Do it

Find joy in everything you choose to do. Every job, relationship, home… it’s your responsibility to love it, or change it – Chuck Palahniuk

Change is a good thing–sometimes.  It takes courage to step outside of your comfort zone and follow your dreams wherever they take you.  You will have the naysayers and doubters on the side lines giving you all sorts of reasons why change isn’t good but it’s up to you if you will let them discourage you.  Make sure you are doing it for the right reasons and not because you feel pressured or want to prove something.  If you believe that it’s time for a change, do it.  Don’t allow fear, doubt or what other people say to stop you.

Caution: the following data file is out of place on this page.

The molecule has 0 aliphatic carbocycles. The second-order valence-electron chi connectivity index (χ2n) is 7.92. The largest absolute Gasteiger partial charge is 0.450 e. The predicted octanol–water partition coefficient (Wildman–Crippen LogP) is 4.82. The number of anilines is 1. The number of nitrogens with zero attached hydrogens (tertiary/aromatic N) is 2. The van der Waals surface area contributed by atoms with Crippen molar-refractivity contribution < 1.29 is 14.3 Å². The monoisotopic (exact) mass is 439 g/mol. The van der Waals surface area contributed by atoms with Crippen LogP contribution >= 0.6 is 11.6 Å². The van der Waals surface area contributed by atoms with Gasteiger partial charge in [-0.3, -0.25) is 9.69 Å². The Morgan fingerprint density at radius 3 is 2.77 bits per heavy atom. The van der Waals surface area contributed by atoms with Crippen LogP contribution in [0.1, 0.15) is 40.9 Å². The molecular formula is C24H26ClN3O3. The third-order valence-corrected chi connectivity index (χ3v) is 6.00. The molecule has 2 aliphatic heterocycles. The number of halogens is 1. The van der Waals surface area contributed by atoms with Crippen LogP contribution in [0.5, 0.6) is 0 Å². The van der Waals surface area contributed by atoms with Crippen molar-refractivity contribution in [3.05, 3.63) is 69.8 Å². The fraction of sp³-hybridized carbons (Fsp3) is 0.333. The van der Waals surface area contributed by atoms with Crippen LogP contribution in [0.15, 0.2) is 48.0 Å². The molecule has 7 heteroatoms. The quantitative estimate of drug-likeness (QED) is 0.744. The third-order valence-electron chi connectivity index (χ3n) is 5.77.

You will know if the change you are making is the right one.  There will be a sense of peace and purpose.  One of my co-workers decided to pack up, leave Toronto and move to Omaha to be with her boyfriend.  She had no reservations because she believed that she was doing what was best for her.

If it’s a career change you are thinking of making, figure out what you want to do before you quit your job.  You can enroll in night school courses.  Once you have found a job in your new career, you can quit your current one and pat yourself on the back for taking a leap of faith.

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This was written for the Ragtag Daily Prompts for today’s word, Change.  If you’re interested in participating, click HERE for more information.

Sources:  Brainy Quote; Ms. Career Girl; Toronto School District Board

Rebecca Lee Crumpler

She changed the face of medicine

Rebecca Lee Crumpler